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False Water Cobra, Hydrodynastes gigas


False water cobra Hydrodynastes gigasIntroduction False Water Cobras are a large, mildly venomous rear-fanged colubrid native mostly to Brazil. They commonly reach sizes of 6-7 feet. Primarily a diurnal species, this is an extremely active and inquisitive species with an aggressive feeding response. Prey is actively pursued and subdued by brute strength and a venom that is chewed into the prey. Prey consists mostly of rodents and birds, however fish and lizards will normally be accepted as well.

Acclimation and Quarantine Wild caught FWCs may be difficult to acclimate. First, be sure to address any potential parasite load. Wild caught snakes should be treated for parasites as soon as possible after purchase. Fresh imports may also be dehydrated. Allow the snake to soak in a secure deli cup or bucket filled to about one inch with lukewarm water. This method is very effective as the snakes will often drink. A large water dish should be present in the cage at all times. Quarantine and acclimation enclosures need not be elaborate, instead they should be sterile and easy to clean. Plastic storage bins are often used for such enclosures as they are easy to clean, come in a variety of sizes, and most provide the security needed for a freshly imported snake. Paper towels, newspapers, or other easily cleaned materials may be used as the substrate. A hide box should be provided for additional security, and a ceramic water dish should be used as the water bowl as these are strong and heavy bodied snakes and are likely to tip over anything plastic. This setup should be used until the snake is feeding regularly and appears to be in good health.

Housing Once the snake is acclimated and feeding well it may be put into a permanent cage. Neonates and juveniles can be kept in 10-30 gal. tanks. Vertical space is not a necessity as these snakes are mostly terrestrial. A cage that is about 48x18x20(LxWxH)is an acceptable size cage for an individual or pair. Glass enclosures can be used as well as wooden cages. By far, the best cages are those made of polyethylene or controlled density PVC as they are not as heavy as glass and are not damaged by humidity. Furnishing the enclosure is of personal preference. Branches can be used in the furnishing of the enclosure, however the snake will stay on the bottom most of the time. Hide boxes should also be placed on each end of the cage to provide the snake with a sense of security as they thermoregulate. Large amounts of foliage should be added to the cage to provide the snake with more places to hide. For substrate, aspen, soil, mulch, ground coconut, and sphagnum moss are all acceptable as these will help to retain the proper humidity levels the snake needs to thrive.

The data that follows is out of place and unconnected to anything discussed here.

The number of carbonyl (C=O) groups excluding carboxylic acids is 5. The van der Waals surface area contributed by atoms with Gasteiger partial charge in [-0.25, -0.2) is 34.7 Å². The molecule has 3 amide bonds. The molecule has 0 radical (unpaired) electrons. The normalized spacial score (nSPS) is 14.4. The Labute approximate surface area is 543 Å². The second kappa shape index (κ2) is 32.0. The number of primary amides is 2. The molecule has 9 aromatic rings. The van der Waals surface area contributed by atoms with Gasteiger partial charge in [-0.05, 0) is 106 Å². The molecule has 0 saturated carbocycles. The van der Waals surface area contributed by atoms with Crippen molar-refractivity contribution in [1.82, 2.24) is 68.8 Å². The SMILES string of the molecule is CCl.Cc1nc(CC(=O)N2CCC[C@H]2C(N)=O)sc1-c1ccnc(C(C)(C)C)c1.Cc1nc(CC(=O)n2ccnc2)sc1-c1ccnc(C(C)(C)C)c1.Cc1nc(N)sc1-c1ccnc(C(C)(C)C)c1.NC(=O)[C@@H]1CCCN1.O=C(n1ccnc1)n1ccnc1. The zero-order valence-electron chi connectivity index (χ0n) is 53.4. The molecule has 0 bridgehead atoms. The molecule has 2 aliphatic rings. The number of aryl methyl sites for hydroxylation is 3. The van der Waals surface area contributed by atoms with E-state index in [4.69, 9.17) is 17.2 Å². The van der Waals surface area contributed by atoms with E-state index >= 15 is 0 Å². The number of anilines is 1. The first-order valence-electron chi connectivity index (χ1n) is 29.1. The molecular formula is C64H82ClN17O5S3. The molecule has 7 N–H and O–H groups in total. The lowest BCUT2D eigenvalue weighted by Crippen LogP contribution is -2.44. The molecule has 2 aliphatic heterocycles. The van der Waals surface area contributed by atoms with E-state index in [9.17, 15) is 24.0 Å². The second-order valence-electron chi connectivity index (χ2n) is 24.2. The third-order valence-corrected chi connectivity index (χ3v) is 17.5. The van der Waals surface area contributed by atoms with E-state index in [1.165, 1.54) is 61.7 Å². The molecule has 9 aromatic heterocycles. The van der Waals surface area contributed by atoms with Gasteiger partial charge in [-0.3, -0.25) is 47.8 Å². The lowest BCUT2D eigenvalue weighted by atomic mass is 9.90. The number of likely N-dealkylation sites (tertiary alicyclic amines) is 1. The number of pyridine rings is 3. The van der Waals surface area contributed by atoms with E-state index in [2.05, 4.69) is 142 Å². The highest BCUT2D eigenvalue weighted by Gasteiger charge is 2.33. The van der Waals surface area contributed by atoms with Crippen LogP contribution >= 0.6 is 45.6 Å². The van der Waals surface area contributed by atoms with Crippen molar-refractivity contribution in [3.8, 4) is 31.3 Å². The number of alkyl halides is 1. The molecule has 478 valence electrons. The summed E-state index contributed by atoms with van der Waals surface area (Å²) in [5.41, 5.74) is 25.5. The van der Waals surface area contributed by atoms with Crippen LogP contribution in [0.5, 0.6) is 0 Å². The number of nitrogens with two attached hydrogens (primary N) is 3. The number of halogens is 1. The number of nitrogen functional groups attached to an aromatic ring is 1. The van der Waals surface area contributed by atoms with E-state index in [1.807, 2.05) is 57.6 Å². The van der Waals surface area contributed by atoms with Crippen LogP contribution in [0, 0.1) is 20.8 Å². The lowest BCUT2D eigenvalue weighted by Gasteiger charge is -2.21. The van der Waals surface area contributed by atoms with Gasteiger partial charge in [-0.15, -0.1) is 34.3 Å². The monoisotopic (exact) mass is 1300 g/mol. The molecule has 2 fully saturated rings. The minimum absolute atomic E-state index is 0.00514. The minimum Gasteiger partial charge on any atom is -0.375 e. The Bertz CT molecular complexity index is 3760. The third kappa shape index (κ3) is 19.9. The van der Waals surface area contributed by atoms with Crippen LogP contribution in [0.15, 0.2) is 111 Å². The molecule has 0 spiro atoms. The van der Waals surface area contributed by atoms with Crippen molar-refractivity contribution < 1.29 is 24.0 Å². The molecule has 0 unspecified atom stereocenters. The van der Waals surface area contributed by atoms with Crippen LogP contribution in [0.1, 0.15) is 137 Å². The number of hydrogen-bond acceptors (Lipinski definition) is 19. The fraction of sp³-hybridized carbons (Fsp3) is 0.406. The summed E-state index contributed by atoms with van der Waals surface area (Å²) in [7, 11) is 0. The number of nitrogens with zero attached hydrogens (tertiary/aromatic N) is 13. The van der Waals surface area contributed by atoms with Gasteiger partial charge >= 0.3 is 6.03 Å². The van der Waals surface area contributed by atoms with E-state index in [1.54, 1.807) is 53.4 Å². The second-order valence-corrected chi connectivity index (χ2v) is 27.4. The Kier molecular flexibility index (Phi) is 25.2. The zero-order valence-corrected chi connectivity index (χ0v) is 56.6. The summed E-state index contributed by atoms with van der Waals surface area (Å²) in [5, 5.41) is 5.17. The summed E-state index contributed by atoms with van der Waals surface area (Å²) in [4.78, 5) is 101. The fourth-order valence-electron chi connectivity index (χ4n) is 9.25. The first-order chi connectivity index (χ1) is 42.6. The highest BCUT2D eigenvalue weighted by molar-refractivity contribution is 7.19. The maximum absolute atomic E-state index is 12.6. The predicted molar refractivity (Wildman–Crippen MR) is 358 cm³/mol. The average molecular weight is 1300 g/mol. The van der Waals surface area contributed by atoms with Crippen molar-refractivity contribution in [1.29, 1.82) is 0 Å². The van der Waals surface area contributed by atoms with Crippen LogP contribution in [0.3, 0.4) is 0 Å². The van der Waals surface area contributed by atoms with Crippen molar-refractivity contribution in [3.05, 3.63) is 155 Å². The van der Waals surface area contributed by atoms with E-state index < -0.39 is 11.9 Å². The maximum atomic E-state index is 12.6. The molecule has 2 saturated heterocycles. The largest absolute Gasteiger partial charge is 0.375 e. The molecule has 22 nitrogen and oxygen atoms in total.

Heating and Lighting Hydrodynastes should receive 14-16 hours of light. Light can be provided via incandescent light which will also provide heat, or florescent light, which will provide little to no heat. Be sure to provide a thermal gradient in the cage, so that the snake may choose the area of the cage where it is most comfortable. The warmest extreme of the cage should be between 85-90 degrees Fahrenheit. The basking spot may reach 95 degrees. The cooler side of the cage should be between 75-80 degrees Fahrenheit. It is extremely important that the snake is provided with this thermal gradient so they can escape the heat, if it is not provided, your pet may suffer from heat exhaustion and possibly die. At night there should be a slight drop in temperature of about ten degrees. A ceramic heat emitter or an under tank heater are good ways to provide heat at night and during the day because it does not produce light but rather emits a radiant heat.

Humidity Humidity should be maintained between 40% and 60%. Short periods above or below these levels are well tolerated.

Feeding Feeding is straight forward. Rodents of an appropriate size should make up most of the diet. FWCs will also greedily except small chicks and quail and can be offered periodically. The size of the prey item should be relative to that of the snake you are feeding. You should feed hatchlings frequently to ensure rapid growth. A pinky or two twice a week is a good regimen. For adults, 1 or 2 small to medium rats once a week will suffice. We recommend feeding be done in an enclosure other than what the snake lives in. By doing this you reduce the likely hood of an aggressive feeding response when you open it's cage. These snakes are notorious for having aggressive feeding responses. The feeding container can be bear bottom to ensure that the snake only swallows it's food and not any bedding which can lead to a mouth infection or an impaction in the stomach.

Water A dish of fresh water should always be available. False Water Cobras love the water and can be frequently found soaking in their dishes, especially after a meal. With that said, they will often defecate in their water dishes so keeping their water dish clean is of utmost importance.

A Note on Venom False Water Cobra venom is considered to very potent and is similar to Crotalidae. However, they are not capable of producing a large yield of venom. The small amount of venom being produced, combined with poorly evolved fangs and a poor delivery system make this snake's bite less than life threatening. Envenomation reports suggest that most bites result in localized swelling, pain and itching. Always be aware of the possibility of an allergic reaction or anaphylactic shock. Since this snake does produce a highly toxic venom, they should be handled with respect and caution; proper handling tools (gloves, snake hooks/tongs etc.) should be used while working with this species.

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